Baptists testify against school voucher proposals

Baptists testify against school voucher proposals

AUSTIN—Two Baptist pastors and the director of the Texas Baptist Christian Life Commission testified before the state’s Senate Committee on Education against bills they maintained would divert public funds to private faith-based schools.

vouchers reyes425“We oppose state funding to teach religious views,” Texas Baptist Christian Life Commission Director Gus Reyes told the Texas Senate Committee on Education. (Photo: Henderson from First Baptist Church in Athens, Bobby Broyles from First Baptist Church in Ballinger and CLC Director Gus Reyes spoke in opposition to three bills advancing what proponents call “taxpayer savings grants” or “school choice.”

Henderson took issue with the tone of the hearings, as well as the proposed bills.

“I am stunned by the disdain expressed toward public school teachers in this room,” he told the committee. Several state senators spoke of “failed public schools,” and one described the public schools as “a monstrosity.”

Henderson identified himself as both a financial supporter of the private Christian school affiliated with his congregation and as a volunteer in public schools. 

“Every school should compete on its own merits,” and private schools should appeal for support within their own constituencies, not depend on public funds, Henderson asserted.

Public funds should not be diverted for faith-based schools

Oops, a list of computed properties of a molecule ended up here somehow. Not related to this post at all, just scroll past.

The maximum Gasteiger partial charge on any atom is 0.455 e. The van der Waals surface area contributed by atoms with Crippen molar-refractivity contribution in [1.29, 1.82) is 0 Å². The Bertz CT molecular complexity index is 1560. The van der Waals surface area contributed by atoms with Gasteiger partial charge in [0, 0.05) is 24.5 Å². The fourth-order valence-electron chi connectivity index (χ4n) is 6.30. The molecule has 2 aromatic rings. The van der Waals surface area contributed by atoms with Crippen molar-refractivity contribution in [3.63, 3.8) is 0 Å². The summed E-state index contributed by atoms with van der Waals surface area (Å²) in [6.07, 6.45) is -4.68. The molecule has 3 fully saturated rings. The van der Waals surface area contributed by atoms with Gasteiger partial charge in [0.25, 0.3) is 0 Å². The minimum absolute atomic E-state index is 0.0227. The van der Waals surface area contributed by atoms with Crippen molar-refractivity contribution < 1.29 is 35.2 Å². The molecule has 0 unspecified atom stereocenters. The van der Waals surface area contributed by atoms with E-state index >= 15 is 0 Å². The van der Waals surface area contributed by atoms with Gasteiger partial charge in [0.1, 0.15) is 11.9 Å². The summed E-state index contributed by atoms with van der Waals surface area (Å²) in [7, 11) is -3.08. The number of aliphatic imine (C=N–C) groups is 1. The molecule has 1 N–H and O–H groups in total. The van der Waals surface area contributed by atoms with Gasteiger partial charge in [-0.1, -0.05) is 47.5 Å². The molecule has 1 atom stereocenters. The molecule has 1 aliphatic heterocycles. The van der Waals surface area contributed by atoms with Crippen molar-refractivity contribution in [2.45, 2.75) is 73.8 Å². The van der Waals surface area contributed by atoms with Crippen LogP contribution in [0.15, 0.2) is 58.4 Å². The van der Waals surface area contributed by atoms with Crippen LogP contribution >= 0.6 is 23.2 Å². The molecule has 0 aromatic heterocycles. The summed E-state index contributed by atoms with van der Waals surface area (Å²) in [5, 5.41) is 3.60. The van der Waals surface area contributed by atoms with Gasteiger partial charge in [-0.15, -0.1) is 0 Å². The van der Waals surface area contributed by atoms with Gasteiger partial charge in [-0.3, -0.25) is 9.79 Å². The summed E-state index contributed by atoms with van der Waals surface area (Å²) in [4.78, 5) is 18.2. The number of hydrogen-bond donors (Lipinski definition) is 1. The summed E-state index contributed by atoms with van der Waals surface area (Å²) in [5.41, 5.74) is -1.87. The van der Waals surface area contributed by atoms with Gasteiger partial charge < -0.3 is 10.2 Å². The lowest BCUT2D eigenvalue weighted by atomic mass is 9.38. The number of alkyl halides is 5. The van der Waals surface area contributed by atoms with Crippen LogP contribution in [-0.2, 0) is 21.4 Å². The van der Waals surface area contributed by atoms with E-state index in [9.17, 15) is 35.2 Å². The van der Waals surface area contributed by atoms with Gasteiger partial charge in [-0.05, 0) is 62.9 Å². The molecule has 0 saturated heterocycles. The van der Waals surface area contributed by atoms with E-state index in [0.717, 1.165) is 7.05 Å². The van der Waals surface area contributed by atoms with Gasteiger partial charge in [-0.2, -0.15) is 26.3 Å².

Both private faith-based schools and public schools have their place, he insisted, but public funds should not be diverted to faith-based schools.

“Both can survive. We don’t need to pit them against each other,” he said.

Taxpayer funds should not be directed to religious schools, Broyles agreed.

“Caesar does not need to be supporting God. God can do that just fine on his own,” he said.

Broyles, president of Pastors for Texas Children, urged lawmakers to provide more funding for public education rather than channel funds to private religious schools.

Private schools that accept voucher funds should be accountable to the commissioner of the Texas Education Agency, Reyes said. But that would make faith-based schools accountable to the state rather than church leaders—a threat to their autonomy and religious mission, he asserted.

“We oppose state funding to teach religious views—even our own,” Reyes said.

Furthermore, the proposed voucher plan “doesn’t help the children in greatest need,” he added. Voucher programs harm “the least of these” because they divert dollars away from the public schools that educate 90 percent of school children, he said.

Nine hours of testimony

Supporters of the voucher programs who spoke during more than nine hours of testimony included former U.S. Senator Phil Gramm, San Antonio multi-millionaire James Leininger and Lt. Gov. Dan Patrick.

“Giving a handful of students an opportunity for a better school in situations where they don’t have a choice is not going to impact public education,” Patrick asserted.

Some opponents of the proposed voucher plans insisted they lack accountability. 

“There is no required curriculum, little or no required assessment, and no required reporting or accountability for academic outcomes,” said David Anthony, a former school superintendent who spoke on behalf of Raise Your Hand Texas.

The committee left the bills pending at the conclusion of the hearing.

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